Today, I presented a keynote talk and two breakout sessions at the Special Education Pre-Conference, which forms part of the annual conference of the Oregon Confederation of School Administrators (COSA). The talks took place in Seaside, Oregon, which is a beautiful coastal setting perfect for a conference like this one.
The focus of all three presentations was neurodiversity. In the keynote, I gave a general introduction to the idea of using neurodiversity as a powerful tool for helping students with special needs flourish in the classroom. I shared five basic principles of neurodiversity, and seven key components of what I call ”positive niche construction” – or creating environments within which students with neurodiversities can succeed.
In the first breakout session, I focused on strength-based assessment tools that special educators can use to discover the strengths of students with special needs, and in the second breakout session, I looked at how this model can be applied to typical Common Core standards, to the development of IEP goals and objectives, and to the running of IEP meetings using Appreciative Inquiry.
The breakout sessions were in particular, great opportunities for these special education administrators to share their ideas, strategies, and concerns related to the material we covered. One participant recommended the use of Motivational Interviewing, as a great way to talk to students about their strengths, interests, goals, and aspirations. Another suggestion was that we tap resources in vocational education for inventories, checklists, and other assessment tools for getting at students’ strengths.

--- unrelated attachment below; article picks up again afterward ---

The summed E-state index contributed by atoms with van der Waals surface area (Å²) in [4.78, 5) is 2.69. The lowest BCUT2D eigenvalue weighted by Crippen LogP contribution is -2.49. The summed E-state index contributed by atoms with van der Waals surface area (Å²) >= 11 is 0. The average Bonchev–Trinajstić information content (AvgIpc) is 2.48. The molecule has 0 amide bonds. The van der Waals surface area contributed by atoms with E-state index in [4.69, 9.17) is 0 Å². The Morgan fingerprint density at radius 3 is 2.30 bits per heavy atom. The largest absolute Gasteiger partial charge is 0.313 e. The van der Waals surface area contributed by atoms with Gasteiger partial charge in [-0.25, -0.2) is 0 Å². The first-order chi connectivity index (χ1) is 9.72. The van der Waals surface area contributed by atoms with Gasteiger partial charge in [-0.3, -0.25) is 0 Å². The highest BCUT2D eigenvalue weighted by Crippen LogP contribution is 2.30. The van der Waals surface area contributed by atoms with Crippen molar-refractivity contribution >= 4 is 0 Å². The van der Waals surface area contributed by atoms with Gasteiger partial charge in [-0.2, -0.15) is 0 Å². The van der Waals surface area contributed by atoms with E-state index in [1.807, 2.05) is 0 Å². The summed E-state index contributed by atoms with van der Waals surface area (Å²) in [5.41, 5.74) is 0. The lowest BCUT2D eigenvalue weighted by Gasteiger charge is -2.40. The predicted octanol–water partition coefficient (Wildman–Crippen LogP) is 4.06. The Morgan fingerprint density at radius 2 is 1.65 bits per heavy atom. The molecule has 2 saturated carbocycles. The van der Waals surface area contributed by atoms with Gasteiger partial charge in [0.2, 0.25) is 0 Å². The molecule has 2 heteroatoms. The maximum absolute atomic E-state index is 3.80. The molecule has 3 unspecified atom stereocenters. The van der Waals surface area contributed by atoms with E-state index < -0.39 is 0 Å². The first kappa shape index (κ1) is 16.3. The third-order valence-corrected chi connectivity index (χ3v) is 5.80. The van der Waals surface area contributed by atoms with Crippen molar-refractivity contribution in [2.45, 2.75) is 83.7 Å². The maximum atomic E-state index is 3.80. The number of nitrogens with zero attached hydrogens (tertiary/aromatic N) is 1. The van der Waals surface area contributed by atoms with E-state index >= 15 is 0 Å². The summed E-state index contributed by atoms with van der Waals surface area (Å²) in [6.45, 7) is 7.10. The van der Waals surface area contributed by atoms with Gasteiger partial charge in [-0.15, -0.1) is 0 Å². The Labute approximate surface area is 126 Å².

A major concern of the special education administrators in the second breakout session on the Common Core and IEP goals and objectives, was how to prepare students with special needs for the high-stakes tests being used in Oregon, which themselves have little flexibility, and yet are prerequisites for these students being able to get a high school diploma, which is essentially a ticket to future opportunities, including post-secondary education in community colleges. A suggestion was that educators who are dealing with this issue engage in conversations with interested parties that have a stake in these decisions, including teachers, parents, students, administrators, policy makers, and those who are responsible for creating the tests themselves. By engaging in meaningful dialogue, there is always the chance that practical means may be discovered for developing creative solutions to helping students with special needs succeed. One superintendent of schools who attended this breakout session provided a big picture view in suggesting that our ultimate goal is to educate students (all students) to be successful and productive adults, and that maybe the limitations and obstacles that are being placed in front of these students, are not the best way of achieving this goal. So any dialogue on the specifics of high stakes testing, should include this broader view.
Because the handouts for this session were reproduced in miniature, many of the pages, including the references and the Neurodiversity Strengths Checklist, were too small for the participants to read. To remedy this difficulty, I have made the handouts for all three sessions available on Slide Share. Here are the links, for those who would like fresh copies that can be reproduced (with my permission) in a larger format. I would especially like to invite participants (and those reading this blog) to utilize my strengths inventory, and let me know what kinds of results are obtained from its use.
Click on these links to go to Slide Share: